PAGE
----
By FRAZIER MOORE
NEW YORK — Regis Philbin wades into the studio audience to chat during a commercial break.
“Thanks, everybody, for coming,” he says sincerely, then, with a dash of comic bluster, cracks: “Anybody want to pay me a tribute?”
“Don’t leave!” a woman cries out from the back row.
She might as well save her breath.
After ruling morning television for 28 years as New York’s Everyman-about-town, the co-host who made performance art of TV gab, and the broadcast veteran who likens being on TV to “washing my face or having lunch – as normal as can be,” the 80-year-old Philbin is exiting what for a decade has been known as “Live! With Regis and Kelly,” where, never at a loss for words, he has presided alongside co-host Kelly Ripa. But his last day is Nov. 18. There’s no turning back now.
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As everyone remembers, Philbin made his announcement on the show last January: “I don’t want to alarm anybody,” he began before dropping the bomb.
This fall, during the long goodbye, “Live!” has been full of valedictories and retrospectives befitting Philbin’s marathon run. His final week will be given over to special guests on the order of David Letterman, Donald Trump, Don Rickles and former co-host Kathie Lee Gifford, as well as Tony Bennett, Josh Groban and Bret Michaels performing.
The final show will be “a moving hourlong tribute to Regis,” according to the show, “with many surprises for Regis and the audience.”
And that will be that. The following week, the show will drop back to temporary solo billing – “Live! With Kelly” – while the search begins for the person who will permanently claim Philbin’s chair.
But with all this transition in the offing, it’s worth keeping two things in mind.
“Everybody says to me, `Oh, you’re retiring,’” notes Philbin, who then erupts: “I’m NOT retiiiiring! I’m MOVING ON!”
The other thing: Despite the irrevocability of Philbin’s decision to “move on,” he harbors misgivings, understandable mixed feelings. No wonder. The longer you do something and drink in its success, the harder it can be to judge when enough is enough.
During an interview after a recent morning’s broadcast at his Manhattan studio, Philbin engages in little of his signature Regis-riffing. Looking back and looking ahead, he is reflective, earnest, a bit wistful.
For a while, he explains, “every time a new contract came up, I would say to myself, `Maybe it’s time to get out.’ Then I would say, ‘what am I going to do? I might as well continue.’
“Within the 28-year span there were times when I doubted that what I was doing was the right thing, was interesting, was funny,” he goes on. “Maybe one day we were a bust, and you would say to yourself, `Maybe this is over, and I can’t do it anymore.’ You have those doubts. But then it becomes 10 years, then it was 15, 20, 25.”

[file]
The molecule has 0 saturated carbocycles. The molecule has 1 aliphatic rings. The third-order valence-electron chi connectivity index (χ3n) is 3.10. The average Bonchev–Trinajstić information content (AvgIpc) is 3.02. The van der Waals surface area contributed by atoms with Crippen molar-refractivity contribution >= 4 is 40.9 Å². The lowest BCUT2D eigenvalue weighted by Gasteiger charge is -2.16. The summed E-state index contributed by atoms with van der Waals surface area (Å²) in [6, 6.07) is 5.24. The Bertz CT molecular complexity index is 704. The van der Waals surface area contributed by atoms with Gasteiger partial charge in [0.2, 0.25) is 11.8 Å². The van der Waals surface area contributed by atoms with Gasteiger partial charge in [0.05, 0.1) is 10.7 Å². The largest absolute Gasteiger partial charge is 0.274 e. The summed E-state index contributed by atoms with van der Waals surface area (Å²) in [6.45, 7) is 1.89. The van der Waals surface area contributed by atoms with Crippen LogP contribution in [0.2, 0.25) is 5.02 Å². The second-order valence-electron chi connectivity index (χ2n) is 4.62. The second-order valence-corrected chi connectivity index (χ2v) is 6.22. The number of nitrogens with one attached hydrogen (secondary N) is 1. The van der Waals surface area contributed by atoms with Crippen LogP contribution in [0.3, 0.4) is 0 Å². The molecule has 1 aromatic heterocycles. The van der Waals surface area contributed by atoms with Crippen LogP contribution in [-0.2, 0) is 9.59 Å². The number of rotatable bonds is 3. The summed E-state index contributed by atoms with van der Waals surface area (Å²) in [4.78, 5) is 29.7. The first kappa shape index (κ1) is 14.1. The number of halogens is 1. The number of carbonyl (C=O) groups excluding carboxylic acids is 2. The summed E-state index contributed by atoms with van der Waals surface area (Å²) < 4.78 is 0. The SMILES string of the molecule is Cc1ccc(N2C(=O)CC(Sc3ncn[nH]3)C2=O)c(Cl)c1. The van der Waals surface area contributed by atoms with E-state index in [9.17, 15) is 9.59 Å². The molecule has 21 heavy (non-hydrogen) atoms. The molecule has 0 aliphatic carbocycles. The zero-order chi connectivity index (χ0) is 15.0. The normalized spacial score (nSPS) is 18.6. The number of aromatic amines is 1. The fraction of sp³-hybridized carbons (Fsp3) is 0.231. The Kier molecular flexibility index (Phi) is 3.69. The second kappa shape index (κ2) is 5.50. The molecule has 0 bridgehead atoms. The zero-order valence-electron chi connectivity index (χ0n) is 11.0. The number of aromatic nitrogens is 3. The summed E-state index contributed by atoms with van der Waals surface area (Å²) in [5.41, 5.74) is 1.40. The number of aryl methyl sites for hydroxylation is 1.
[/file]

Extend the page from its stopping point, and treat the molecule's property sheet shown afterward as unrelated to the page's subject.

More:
Now, truly, it seems enough’s enough.
“This time, I said, `I really would like to do something else before I quit (the TV business).’ And frankly I’d like to have a little time off. I started in 1955 as (an NBC) page over at 30 Rock, so it’s been a long time.”
His wife, Joy, is supporting his decision, he says, “But I think she’s kind of worried: `He’s going to be home all day – what’s he going to do?’ Frankly, I think she’s a little concerned about it, to be honest with you, and I don’t blame her.
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“So what do you think?” he abruptly asks his interviewer, switching on his Regis bombast. “AM I making a mis-TAKE here? IS it time for Regis to MOVE ON?”
But it doesn’t matter what others think. Philbin is already separating himself from the show, and his office bears that out. Seated at his desk, even with a life-size cutout of Dean Martin still standing beside him and the cushion in his chair displaying the logo of his beloved Notre Dame, Philbin is surrounded by growing disarray.
“We’re in the process of tearing this room apart,” he notes. “You collect 28 years’ worth of stuff, and you hate to suddenly put it in there” – he indicates the trash can – “so we’re putting it over there,” and he points to boxes filling up with souvenirs and curios.
“I feel almost relieved that I have made a decision,” he says. “And frankly, I’m enjoying the last few shows more than I had the last 20 years. I guess there’s a sense that, `Hey, enjoy it now, because this is coming to an end.’ But I’m not sure how I’m going to feel, not the next day, but the next month, just in case I really don’t move on to something else. And I might not: Who wants an old man, you know what I’m saying?”
Weeks ago, he had spoken of starring in some sort of reality show, but now dismisses that notion.
“It wasn’t for me,” he says. “There are a couple of other things I’m thinking about, but I don’t want to make a decision until all of this is over. Then I can think clearly.”
Meanwhile, he looks forward to easing the pace of his social life.
The host chat segment of “Live!” – the hosts’ impromptu give-and-take that precedes each day’s interviews with celebrity guests – “is what made the show,” Philbin notes, and it was often fueled by the respective on-the-town social whirl of Regis and his co-host.